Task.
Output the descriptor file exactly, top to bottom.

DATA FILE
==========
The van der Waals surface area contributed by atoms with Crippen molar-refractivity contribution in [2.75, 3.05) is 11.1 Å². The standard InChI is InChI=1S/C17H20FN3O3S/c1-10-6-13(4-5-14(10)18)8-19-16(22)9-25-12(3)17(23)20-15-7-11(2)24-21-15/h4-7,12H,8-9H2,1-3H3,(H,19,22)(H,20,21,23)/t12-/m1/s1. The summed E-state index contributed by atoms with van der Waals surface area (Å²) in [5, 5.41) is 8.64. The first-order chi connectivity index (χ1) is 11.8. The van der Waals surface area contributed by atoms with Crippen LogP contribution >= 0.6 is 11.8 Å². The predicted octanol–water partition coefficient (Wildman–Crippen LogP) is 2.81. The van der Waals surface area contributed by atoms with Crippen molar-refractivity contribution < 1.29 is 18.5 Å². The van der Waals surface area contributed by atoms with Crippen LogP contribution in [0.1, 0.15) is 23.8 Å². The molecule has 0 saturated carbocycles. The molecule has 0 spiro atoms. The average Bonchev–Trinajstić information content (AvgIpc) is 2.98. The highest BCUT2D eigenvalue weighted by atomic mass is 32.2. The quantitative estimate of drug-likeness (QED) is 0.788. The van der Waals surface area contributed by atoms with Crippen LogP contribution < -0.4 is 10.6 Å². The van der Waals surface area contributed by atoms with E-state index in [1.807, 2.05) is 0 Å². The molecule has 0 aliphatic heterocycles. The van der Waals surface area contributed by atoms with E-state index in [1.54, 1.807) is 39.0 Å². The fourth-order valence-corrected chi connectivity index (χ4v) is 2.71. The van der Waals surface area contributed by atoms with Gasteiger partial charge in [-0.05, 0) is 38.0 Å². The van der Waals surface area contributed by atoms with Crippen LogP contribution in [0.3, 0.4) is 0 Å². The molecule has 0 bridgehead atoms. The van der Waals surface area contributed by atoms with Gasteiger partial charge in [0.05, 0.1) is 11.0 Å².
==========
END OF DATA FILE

The van der Waals surface area contributed by atoms with Crippen molar-refractivity contribution in [2.75, 3.05) is 11.1 Å². The standard InChI is InChI=1S/C17H20FN3O3S/c1-10-6-13(4-5-14(10)18)8-19-16(22)9-25-12(3)17(23)20-15-7-11(2)24-21-15/h4-7,12H,8-9H2,1-3H3,(H,19,22)(H,20,21,23)/t12-/m1/s1. The summed E-state index contributed by atoms with van der Waals surface area (Å²) in [5, 5.41) is 8.64. The first-order chi connectivity index (χ1) is 11.8. The van der Waals surface area contributed by atoms with Crippen LogP contribution >= 0.6 is 11.8 Å². The predicted octanol–water partition coefficient (Wildman–Crippen LogP) is 2.81. The van der Waals surface area contributed by atoms with Crippen molar-refractivity contribution < 1.29 is 18.5 Å². The van der Waals surface area contributed by atoms with Crippen LogP contribution in [0.1, 0.15) is 23.8 Å². The molecule has 0 saturated carbocycles. The molecule has 0 spiro atoms. The average Bonchev–Trinajstić information content (AvgIpc) is 2.98. The highest BCUT2D eigenvalue weighted by atomic mass is 32.2. The quantitative estimate of drug-likeness (QED) is 0.788. The van der Waals surface area contributed by atoms with Crippen LogP contribution < -0.4 is 10.6 Å². The van der Waals surface area contributed by atoms with E-state index in [1.807, 2.05) is 0 Å². The molecule has 0 aliphatic heterocycles. The van der Waals surface area contributed by atoms with E-state index in [1.54, 1.807) is 39.0 Å². The fourth-order valence-corrected chi connectivity index (χ4v) is 2.71. The van der Waals surface area contributed by atoms with Gasteiger partial charge in [-0.05, 0) is 38.0 Å². The van der Waals surface area contributed by atoms with Crippen LogP contribution in [0.3, 0.4) is 0 Å². The molecule has 0 bridgehead atoms. The van der Waals surface area contributed by atoms with Gasteiger partial charge in [0.05, 0.1) is 11.0 Å².